About Harriet Jacobs BOOKS

Harriet began writing Incidents in 1853. When attempts to have the book published failed,
she had it self-published in 1861. For nearly a century, the authorship of the book was
questioned, but a new edition published in 1987 by Harvard University Press established
Harriet Jacobs as the author. Since then, the book has become part of university curricula
and has been translated into several languages.

Books About Harriet Jacobs

Harriet Jacobs, A Life, by Jean Fagan Yellin (New York: Basic Books, 2004)

Incidents in the Life of a Slave Girl, Written by Herself, by Harriet Jacobs and edited by Jean Fagan Yellin (Cambridge, MA: Harvard University Press, 1987)

Letters from a Slave Girl, The Story of Harriet Jacobs, by Mary E. Lyons (New York: Simon Pulse, 1996)

The Harriet Jacobs Family Papers, edited by Jean Fagan Yellin (Chapel Hill, NC: UNC Press, 2008)

Books and Sources Relative to the Subject and Time Period

A History of African Americans in North Carolina, by Jeffrey J. Crow
(Raleigh: NC Division of Archives & History, 2003-06)

American Negro Slave Revolts, by Herbert Aptheker (New York: International Publishers, 1993)

An Architectural Portrait, by Thomas R. Butchko (Edenton, NC: Edenton Woman’s Club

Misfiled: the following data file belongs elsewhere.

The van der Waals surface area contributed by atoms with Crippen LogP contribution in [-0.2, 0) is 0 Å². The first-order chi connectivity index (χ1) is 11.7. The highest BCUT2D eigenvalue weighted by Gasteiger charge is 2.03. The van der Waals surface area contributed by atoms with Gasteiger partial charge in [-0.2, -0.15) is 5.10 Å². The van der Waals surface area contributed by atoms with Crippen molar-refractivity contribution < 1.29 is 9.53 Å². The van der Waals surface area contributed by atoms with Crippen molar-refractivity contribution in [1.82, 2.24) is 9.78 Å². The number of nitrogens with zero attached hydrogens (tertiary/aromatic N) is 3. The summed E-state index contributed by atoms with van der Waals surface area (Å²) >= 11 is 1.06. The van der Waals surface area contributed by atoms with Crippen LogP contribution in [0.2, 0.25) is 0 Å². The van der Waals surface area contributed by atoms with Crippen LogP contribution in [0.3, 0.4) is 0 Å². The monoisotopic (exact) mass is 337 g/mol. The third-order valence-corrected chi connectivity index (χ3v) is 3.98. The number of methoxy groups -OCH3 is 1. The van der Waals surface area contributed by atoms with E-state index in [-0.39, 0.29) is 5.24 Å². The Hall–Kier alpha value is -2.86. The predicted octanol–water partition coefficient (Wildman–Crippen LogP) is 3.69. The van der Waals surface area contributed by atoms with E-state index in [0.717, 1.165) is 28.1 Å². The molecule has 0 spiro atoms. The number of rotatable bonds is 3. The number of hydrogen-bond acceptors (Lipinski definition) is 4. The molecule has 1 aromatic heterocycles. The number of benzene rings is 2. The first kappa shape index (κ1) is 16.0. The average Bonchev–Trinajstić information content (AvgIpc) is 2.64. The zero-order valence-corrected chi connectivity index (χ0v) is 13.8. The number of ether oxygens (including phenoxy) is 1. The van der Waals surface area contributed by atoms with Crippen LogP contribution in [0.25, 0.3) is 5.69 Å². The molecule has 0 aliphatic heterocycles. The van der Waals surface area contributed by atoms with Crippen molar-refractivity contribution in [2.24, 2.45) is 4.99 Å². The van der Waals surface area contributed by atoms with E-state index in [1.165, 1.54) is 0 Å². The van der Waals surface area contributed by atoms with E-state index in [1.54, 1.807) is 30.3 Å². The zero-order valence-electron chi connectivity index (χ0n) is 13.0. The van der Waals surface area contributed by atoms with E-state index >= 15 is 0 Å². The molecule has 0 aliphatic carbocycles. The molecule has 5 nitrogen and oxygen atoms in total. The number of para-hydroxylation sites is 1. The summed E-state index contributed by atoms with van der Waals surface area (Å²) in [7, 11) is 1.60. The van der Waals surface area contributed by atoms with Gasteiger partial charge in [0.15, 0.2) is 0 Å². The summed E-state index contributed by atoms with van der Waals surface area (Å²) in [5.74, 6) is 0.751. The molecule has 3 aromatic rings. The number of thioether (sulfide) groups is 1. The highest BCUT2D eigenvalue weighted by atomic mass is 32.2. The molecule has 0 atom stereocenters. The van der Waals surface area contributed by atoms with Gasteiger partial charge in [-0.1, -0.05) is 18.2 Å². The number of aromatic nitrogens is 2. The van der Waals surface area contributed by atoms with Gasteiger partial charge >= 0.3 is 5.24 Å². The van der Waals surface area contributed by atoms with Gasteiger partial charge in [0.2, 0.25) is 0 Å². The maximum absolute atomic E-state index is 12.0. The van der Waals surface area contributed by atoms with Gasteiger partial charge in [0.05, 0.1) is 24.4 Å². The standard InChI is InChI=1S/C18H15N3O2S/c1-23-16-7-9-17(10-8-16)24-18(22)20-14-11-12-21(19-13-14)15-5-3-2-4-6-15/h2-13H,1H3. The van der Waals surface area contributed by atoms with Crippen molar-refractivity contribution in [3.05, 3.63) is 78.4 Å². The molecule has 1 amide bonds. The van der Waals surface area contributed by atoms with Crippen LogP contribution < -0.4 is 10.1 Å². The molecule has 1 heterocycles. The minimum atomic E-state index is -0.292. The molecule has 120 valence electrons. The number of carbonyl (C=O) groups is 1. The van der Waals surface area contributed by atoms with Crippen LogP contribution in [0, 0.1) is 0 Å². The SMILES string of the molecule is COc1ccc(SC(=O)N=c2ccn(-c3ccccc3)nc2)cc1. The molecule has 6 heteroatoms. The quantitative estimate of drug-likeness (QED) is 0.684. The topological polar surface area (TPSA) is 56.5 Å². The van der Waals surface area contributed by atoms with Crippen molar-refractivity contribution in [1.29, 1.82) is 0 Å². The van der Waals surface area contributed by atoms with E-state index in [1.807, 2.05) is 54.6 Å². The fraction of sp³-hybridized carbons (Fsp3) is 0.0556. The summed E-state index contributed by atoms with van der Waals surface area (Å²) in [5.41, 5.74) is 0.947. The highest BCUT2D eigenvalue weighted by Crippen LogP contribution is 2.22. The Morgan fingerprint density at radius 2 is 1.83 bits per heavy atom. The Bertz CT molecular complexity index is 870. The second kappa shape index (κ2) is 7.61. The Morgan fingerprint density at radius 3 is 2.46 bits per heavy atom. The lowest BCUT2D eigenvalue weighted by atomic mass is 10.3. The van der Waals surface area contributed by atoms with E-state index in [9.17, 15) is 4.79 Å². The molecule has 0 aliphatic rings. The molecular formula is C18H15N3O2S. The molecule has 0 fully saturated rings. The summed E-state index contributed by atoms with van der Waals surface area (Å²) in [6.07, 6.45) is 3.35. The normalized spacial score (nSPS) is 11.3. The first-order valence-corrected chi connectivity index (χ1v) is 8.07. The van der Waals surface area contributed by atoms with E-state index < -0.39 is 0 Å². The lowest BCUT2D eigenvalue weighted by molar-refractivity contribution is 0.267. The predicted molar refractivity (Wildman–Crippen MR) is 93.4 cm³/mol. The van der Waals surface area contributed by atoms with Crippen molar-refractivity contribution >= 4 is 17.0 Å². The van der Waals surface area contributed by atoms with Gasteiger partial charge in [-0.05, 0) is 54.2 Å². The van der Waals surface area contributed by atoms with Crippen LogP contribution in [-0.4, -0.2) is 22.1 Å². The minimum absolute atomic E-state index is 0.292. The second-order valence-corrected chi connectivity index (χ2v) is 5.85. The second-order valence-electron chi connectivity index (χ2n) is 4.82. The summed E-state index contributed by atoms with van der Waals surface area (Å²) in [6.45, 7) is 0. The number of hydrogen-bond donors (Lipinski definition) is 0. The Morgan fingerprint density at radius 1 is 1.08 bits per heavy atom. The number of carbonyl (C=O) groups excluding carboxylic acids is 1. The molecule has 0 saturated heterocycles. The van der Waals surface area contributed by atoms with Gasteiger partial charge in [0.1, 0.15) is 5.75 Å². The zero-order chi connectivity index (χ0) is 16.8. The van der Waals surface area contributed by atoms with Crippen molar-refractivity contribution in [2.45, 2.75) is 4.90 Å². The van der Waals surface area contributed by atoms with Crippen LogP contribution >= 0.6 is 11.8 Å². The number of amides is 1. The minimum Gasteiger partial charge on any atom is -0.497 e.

and Chowan County Government, 1992)

Ante-Bellum North Carolina A Social History, by Guion Griffis Johnson
(Chapel Hill: Academic Affairs Library, UNC-Chapel Hill, 2002)

Before Freedom Came: African-American Life in the Antebellum South,
edited by Edward D.C. Campbell, Jr. with Kym S. Rice (Richmond: The Museum of the Confederacy; Charlottesville: The University Press of Virginia, 1991)

Blue Water, Gray Coast, “Freedom Began in Tidewater,” by Peter Wrike (Vol. 1, Pages 7-13)

Carolina Comments, “Emancipation in North Carolina: Research Pitfalls and Opportunities,”
by John David Smith (Vol. 42, No. 5, September 1995. Pages 135-143)

Carolina Comments, “The Slaves We Buried: Three Lost Slave Autobiographies from
Coastal North Carolina,”
by David S. Cecelski (NC Division of Archives and History,
Vol. 42, No. 4, July 1994. Pages 117-126)

Cradle of the Colony: The History of Chowan County and Edenton, by Thomas Parramore
(Edenton, NC: Edenton Historical Commission, 1967)

David Walker’s Appeal to the Coloured Citizens of the World, edited by Peter P. Hinks
(University Park, PA: Penn State Univ. Press, 2000).

James City: A Black Community in North Carolina, 1863-1900, by Joe A. Mobley
(Research Reports from the NC Division of Archives and History, No. 1, NC Department of
Cultural Resources. 1981)

“Josephine Napoleon Leary Papers” (NC: Special Collections Department,
William R. Perkins Library, Duke University. Donated 1991-1992)

Mastering Slavery: Memory, Family and Identity in Women’s Slave Narratives,
by Jennifer Fleischner (New York: NYU Press, 1996)

My Folks Don’t Want Me To Talk About Slavery, by Belinda Hurmence
(Winston-Salem, NC: John F. Blair Publishing, 1989)

National Geographic Society Magazine, “African Slave Trade: The Cruelest Commerce,”
by Colin Palmer (Vol. 182, No. 4, September 1992. Pages 62-91)